Summertime and warm weather means a lot of time spent outdoors in the sun. More exposure to the sun and its UV rays means you are going to need greater protection for your skin. The solution to that may seem easy – just put on sunscreen. However, choosing the right sunscreen is a bit more complex than it may seem. There are so many options to consider when choosing a sunscreen, other than just SPF. We have answers to get you more informed and help you make an educated decision when choosing your sunscreen.
To begin, the amount of SPF protection in sunscreen ranges from SPF 2 to SPF 100+! SPF is an abbreviation for Sun Protection Factor. This measures the length of time the sunscreen will protect you from getting sunburn, compared to not wearing any sunscreen. For example, SPF 15 will protect you from getting sunburn 15 times longer than if you did not use sunscreen. You may think that SPF 30 would give you double protection as SPF 15 from the sun, but it does not work that way. When choosing sun protection, you need to consider the sun’s UV rays.
UVB rays are what cause you to get sunburn. UVA rays have more long terms damage on your skin, like skin cancer and wrinkles. SPF 15 blocks 94% of UVB rays and SPF 30 blocks 97% of UVB rays – now that’s not double the protection! There are many things this information brings you to consider when choosing a sunscreen. First of all, it’s the UVA rays that cause skin cancer, so you want to find a sunscreen with more than just the SPF protection from UVB rays. You want one that protects against both UVA and UVB rays. Generally, theses types of sunscreens are labeled as “broad spectrum”. Look on the label for ingredients such as avobenzone, ecamsule, or zinc oxide. Also, UVB rays allow natural Vitamin D into your body. So, you must be careful not to get Vitamin D deficiency from wearing too much sunscreen and completely blocking this vitamin from getting to your system.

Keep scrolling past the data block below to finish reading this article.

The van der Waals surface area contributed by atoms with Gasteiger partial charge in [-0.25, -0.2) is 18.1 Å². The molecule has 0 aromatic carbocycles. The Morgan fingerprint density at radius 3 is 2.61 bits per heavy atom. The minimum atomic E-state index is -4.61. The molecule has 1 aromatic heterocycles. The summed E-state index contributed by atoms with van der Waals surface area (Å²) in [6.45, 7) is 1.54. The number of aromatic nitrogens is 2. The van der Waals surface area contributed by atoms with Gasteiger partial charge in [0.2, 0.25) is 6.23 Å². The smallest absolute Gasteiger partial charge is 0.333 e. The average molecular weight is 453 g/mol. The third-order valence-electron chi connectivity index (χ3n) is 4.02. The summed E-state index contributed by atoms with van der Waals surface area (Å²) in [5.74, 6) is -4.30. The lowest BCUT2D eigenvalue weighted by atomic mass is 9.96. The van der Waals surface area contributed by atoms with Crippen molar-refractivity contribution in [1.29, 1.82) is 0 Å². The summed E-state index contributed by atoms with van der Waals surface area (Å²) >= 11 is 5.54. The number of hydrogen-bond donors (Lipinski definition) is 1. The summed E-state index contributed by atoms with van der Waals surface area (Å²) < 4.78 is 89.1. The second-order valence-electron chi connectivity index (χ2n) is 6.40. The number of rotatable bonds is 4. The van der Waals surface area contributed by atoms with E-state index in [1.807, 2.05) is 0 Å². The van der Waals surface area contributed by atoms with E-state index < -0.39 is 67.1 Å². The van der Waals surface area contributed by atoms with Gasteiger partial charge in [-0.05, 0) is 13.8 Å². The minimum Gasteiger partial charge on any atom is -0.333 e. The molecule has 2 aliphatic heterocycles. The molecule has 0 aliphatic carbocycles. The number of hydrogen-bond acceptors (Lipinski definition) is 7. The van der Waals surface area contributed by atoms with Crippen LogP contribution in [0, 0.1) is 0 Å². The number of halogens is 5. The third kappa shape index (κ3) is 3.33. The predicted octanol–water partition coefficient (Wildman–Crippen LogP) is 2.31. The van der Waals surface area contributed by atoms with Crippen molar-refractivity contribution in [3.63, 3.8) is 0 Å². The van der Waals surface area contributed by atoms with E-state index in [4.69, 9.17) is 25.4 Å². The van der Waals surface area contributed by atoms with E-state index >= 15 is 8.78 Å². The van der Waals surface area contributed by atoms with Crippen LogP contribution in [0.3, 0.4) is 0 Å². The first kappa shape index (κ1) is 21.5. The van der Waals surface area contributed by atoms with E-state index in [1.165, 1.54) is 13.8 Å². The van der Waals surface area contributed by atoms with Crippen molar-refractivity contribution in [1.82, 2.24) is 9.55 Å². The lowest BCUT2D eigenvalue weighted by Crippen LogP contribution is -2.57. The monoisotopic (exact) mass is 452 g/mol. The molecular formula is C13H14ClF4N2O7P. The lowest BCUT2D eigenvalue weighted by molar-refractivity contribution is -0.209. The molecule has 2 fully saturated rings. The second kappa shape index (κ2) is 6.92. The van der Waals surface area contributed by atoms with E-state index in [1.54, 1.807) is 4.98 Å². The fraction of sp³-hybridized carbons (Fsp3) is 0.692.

Now that you know what the SPF levels mean, you need to choose a sunscreen that is best for you. If you have lighter skin, you will obviously need an SPF that has stronger and longer protection from the sun’s UV rays. But, Dermatologists do not recommend high SPFs just to people with lighter skin tones. They recommend that everyone uses a higher SPF (check out the most Dermatologist Recommended Brands). The higher the SPF, the greater protection you will have from harmful UV rays. Even if you wear a higher SPF you should still stick to the recommended guidelines for reapplying your sunscreen.
Research shows that you get the best protection from you sunscreen if you apply it 15-30 minutes before going into the sun and then reapply after being in the sun for 15-30 minutes. Then, you should reapply sunscreen every two hours because the ingredients protecting against UVA rays break down rather quickly when exposed to the sun’s rays. If you go in the water or sweat, you will need to reapply the sunscreen. Waterproof sunscreen is available; but, follow the instructions carefully because this too will need reapplication. In addition to sunscreen, there are other things you can wear to protect yourself from the sun’s UV rays, like clothes, hats, and make-up.